My aunt found my grandmother’s high school yearbook, which contained an essay written by my grandmother back in 1939.
I can’t tell you how thrilled I was to receive this essay in the mail.
This is the magic of writing. As Stephen King argues, writing is time travel. It allows you to speak to the future with perfect clarity. My grandmother passed away almost 20 years ago, yet thanks to an essay she wrote as a teenager, her words and ideas have found their way to me more than 80 years later.
Her spirit truly lives on.
I like to imagine my grandmother as a 15 year old girl, penning this essay at her kitchen table, unaware that nearly a century later, it would be read and loved by one of her future grandchildren.
I also love what she’s written here. I’m shocked to see how much we have in common.
My grandmother essentially makes two arguments in this essay.
It’s fun to know that you’re better than other people.
She writes, “I have been taught that fun is learning to do something, and doing it so well as to be proud of one’s self some day for doing that certain thing better than someone else.”
Also, “If I succeed in doing this better than someone else, I find myself proud of it and try to do still better afterwards.”
I had no idea that my grandmother was ruthless and relentless. I never would’ve guessed that she found joy in destroying the competition. Climbing to heights never before achieved. Maybe even kicking the competition back down the mountain in the process.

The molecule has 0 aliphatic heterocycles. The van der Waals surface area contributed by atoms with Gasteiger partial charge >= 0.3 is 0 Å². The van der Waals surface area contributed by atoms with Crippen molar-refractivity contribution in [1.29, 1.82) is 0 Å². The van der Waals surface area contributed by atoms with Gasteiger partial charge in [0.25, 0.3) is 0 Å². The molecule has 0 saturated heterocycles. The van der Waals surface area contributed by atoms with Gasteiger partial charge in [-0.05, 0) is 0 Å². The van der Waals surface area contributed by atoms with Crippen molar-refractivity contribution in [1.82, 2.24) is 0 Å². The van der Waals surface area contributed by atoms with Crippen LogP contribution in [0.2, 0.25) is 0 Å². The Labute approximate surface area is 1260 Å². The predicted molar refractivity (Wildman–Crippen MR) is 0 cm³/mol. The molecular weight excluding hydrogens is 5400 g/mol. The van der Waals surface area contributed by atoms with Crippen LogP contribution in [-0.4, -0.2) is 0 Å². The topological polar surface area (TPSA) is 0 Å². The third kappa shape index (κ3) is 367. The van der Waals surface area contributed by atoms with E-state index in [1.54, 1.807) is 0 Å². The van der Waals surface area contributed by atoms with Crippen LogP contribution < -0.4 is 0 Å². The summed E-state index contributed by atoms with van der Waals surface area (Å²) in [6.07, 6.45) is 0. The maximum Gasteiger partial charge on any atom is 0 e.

My grandmother took pleasure in knowing that she was the best or striving to be the best.
We have so much in common. She was probably a lot less loud and jerky than I am about it, but our philosophies are remarkably similar.
My grandmother also offers advice on becoming popular, and I think it’s brilliant. She writes:
“Find something that is interesting to you, and study it.” She argues that people who don’t attempt to excel in life will not be “pleasing to their friends.”
In other words, people are drawn to those who seek excellence. Popular people are passionate about things and strive to achieve greatness.
I think this is great advice. Brilliant advice.
It also turns out that my grandmother was a lover of reading and writing.
She liked to write. I had no idea.
My aunt is retiring from teaching next month and plans to spend more time researching our family history. I’m thrilled. I hope she finds more. I remember my grandmother as a sweet, old lady who laughed a lot, listened patiently to others, and loved my mother.
Discovering this other side of her has made me so happy and has me wondering what other mysteries are still waiting to be uncovered.